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I am trying to run the following piece of LUDecomposition code in an OpenCL kernel. 'A' below is a single precision floating point array.

for( k = 0; k < N; k++ ) 
{
  for(j=k+1; j < N; j++)    {
      A[k * N + j] = A[k * N + j] / A[k * N + k]; 
  }

  for(i=k+1; i < N; i++)    {
    for (j=k+1; j < N; j++)   { 
      A[i * N + j] = A[i * N + j] - (A[i * N + k] * A[k * N + j]); 
    }
  }
}

I am running this code on the GPU on just a single GPU thread (completely sequential). So I have the global thread and local thread mapping for the kernel as follows.

globalthread[0] = 1;
globalthread[1] = 1;

localthread[0] = 1;
localthread[1] = 1;

But when I compare the GPU output to the output of the same function run on the CPU (directly and not as an opencl device) I am seeing that the outputs dont match. (the mismatch is beyond the limits of floating points accuracy). I found this unexplainable inspite of best efforts. While trying to narrow down the problem, I found that the problem arises from the second statement. Specifically due to the subtraction operation and when the value of A[i][j] goes negative. I have made sure that both CPU and GPU are working on the same inputs. But such a strange behavior for such a simple computation seems weird. Can anyone help explain why the outputs might be differing? I also ran it on both NVIDIA and AMD Devices and I see the same behavior. (to rule out any platform specific issue)

Here is the sample output of the mismatch:

platform name is NVIDIA CUDA
platform version is OpenCL 1.1 CUDA 4.2.1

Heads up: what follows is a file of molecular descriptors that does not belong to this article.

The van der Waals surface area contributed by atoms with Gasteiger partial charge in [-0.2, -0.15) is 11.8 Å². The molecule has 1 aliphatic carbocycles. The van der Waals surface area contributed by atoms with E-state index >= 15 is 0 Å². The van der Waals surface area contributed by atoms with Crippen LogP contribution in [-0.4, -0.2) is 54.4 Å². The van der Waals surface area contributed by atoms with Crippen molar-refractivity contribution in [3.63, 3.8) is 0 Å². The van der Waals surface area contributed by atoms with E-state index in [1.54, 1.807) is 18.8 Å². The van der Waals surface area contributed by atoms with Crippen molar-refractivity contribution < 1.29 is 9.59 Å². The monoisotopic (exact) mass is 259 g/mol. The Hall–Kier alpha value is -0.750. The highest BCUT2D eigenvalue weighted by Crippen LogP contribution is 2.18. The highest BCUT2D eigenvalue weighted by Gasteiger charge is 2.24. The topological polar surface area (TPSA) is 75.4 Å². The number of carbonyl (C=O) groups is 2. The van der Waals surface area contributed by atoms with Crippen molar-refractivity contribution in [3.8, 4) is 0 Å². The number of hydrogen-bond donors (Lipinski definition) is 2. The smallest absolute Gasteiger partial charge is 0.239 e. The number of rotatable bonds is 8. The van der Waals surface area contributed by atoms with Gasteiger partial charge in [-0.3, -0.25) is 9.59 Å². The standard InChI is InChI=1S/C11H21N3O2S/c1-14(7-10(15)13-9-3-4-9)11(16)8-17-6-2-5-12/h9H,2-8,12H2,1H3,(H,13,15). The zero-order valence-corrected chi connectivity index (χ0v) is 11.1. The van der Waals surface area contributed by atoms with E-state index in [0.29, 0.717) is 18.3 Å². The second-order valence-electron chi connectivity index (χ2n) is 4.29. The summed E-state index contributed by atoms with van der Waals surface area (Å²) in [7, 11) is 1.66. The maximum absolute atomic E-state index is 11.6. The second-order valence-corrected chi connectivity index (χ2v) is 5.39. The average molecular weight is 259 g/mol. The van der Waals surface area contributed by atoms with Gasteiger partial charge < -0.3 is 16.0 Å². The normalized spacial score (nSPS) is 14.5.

number of devices is 2
device name is Tesla C2050 / C2070
GPU Runtime: 0.023669s
CPU Runtime: 0.000123s
Values differ at index (45, 40): arr1=0.946256, arr2=0.963078
Values differ at index (60, 52): arr1=-9.348129, arr2=-9.483719
Values differ at index (61, 52): arr1=11.343384, arr2=11.093756
Non-Matching CPU-GPU Outputs Beyond Error Threshold of 1.05 Percent: 3
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What is the condition number of your matrix? –  Vladimir F Nov 3 '12 at 14:04
    
The condition number for 1-norm = 7.07278e+3 and for inf-norm = 5.41371e+3. So I am losing upto 3-4 digits of accuracy right? But as I understand it, condition number is a property of the matrix and not the compute device. so shouldnt the same inaccuracy come in both CPU and GPU? why do the CPU and GPU outputs mismatch? some sample mismatches are: Values differ at index (45, 40): arr1=0.946256, arr2=0.963078 Values differ at index (60, 52): arr1=-9.348129, arr2=-9.483719 Values differ at index (61, 52): arr1=11.343384, arr2=11.093756 –  Thejas Nov 3 '12 at 17:29
    
Using double precision values solved my problem. I guess I have an explanation: (please correct me if I am wrong). 1. Using single precision floats caused a small difference in the intermediate float point values computed between CPU and GPU. 2. Because of the high conditioning number I am losing upto 3 digits of accuracy on top of the rounding errors. This ill-conditioning caused the final result differences to be significantly high. Whereas when I used double there was no rounding errors between CPU and GPU. Hence even with a ill-conditioned matrix I was able to get accurate results. –  Thejas Nov 4 '12 at 13:39
2  
Here is a paper I came across that describes floating point accuracy issues with OpenCL.ccs.neu.edu/home/jaideep/nsv12-paper.pdf –  Thejas Nov 4 '12 at 13:51
    
Yes, I suspected that. –  Vladimir F Nov 4 '12 at 18:43

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